Caenorhabditis elegans worms can be either male or hermaphrodite. Hermaphrodites have both male and female reproductive organs. However, female worms do not exist. Hermaphrodites can either self-fertilise or can also breed with male worms. C. elegans can produce over 1,000 eggs every day.
Since C. elegans is one of the simplest organisms with a nervous system, the nematode worm is used since 1963 as a model organism for research. The neurons do not fire action potentials, and do not express any voltage-gated sodium channels. In the hermaphrodite, this system comprises 302 neuron the pattern of which has been comprehensively mapped, in what is known as a connectome.
Many of the genes in the C. elegans genome have functional counterparts in humans which makes it an extremely useful model for human diseases and is for instance used to study developmental biology, ageing and factors influencing longevity. Furthermore, C. elegans mutants provide models for many human diseases including neurological disorders (e.g. Alzheimer’s), congenital heart disease and kidney disease.
These factors made C. elegans a highly valuable model for many research fields. Consequently, C. elegans was the first multicellular organism to have its whole genome sequenced. The genome contains an estimated 20,470 protein-coding genes. About 35% of C. elegans genes have human homologs. Remarkably, human genes have been shown repeatedly to replace their C. elegans homologs when introduced into C. elegans. Conversely, many C. elegans genes can function similarly to mammalian genes.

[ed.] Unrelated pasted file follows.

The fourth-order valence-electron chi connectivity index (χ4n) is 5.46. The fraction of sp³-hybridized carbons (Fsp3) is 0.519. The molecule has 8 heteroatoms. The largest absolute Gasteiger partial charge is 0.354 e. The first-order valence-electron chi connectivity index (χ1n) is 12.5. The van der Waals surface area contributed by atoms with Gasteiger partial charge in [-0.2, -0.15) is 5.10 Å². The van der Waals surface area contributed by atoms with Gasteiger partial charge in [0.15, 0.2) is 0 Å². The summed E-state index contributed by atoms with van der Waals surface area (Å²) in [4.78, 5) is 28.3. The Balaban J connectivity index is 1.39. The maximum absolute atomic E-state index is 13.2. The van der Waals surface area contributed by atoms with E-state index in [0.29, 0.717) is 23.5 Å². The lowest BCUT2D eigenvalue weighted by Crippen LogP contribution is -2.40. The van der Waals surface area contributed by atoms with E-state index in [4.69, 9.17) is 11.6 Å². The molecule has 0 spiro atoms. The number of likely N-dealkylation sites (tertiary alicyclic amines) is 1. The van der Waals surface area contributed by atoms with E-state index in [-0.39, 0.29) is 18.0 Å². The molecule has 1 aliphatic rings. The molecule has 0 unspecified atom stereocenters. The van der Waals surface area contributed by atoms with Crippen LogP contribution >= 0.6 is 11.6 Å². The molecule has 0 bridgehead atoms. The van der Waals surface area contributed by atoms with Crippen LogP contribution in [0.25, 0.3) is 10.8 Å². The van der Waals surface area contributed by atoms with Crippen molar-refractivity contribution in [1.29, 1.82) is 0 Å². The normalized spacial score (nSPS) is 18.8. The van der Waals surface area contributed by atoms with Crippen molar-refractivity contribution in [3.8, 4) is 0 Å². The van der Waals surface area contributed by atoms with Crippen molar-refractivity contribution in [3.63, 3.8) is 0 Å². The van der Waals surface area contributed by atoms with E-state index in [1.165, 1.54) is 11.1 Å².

The lifespan of C. elegans is approx. 3 weeks and consists of six life stages: embryogenesis (egg stage), four larval stages (L1 to L4), and the adult stage. The nematodes hatch from eggs as L1 larvae comprised of 560 cells. Growth during each larval stage occurs by cell division and by cell hypertrophy. Cuticular molting punctuates each larval stage. If harsh environmental conditions signal to the developing worm that conditions are unlikely to support adult fertility, C. elegans can alter its development and form an alternate L3 larval stage, where the larvae go into a dauer stage. In this state, animals are extraordinarily stress-tolerant and long-lived and can survive three to nine months. Dauer larvae isolate themselves from adversity by sealing both their buccal and anal cavities, shrinking their gut, and turning on a daf-16/FOXO-dependent genetic program that, among other things, leads to expression of a dauer-specific cuticle. (cf. Henderson et al., 2006)

C. elegans Dauer Larvae

Dauer larvae is the term for nematode larvae, which entered an alternative developmental stage. ther term “Dauer larvae” is particularly used for worms of the rhabditids family including Caenorhabditis elegans. The word “Dauer” is of German origin and means the “duration” in the meaning of “a period of time”. Dauer larvae go into a type of stasis and can survive harsh conditions. If and when a larva enters the dauer stage is dependent on environmental conditions. Dauer larvae are extensively studied in biology because the laravae show an extraordinary ability to survive harsh environments and live for extended periods of time. For example, C. elegans dauer larvae can survive up to four months, much longer than their average lifespan of about three weeks during normal reproductive development.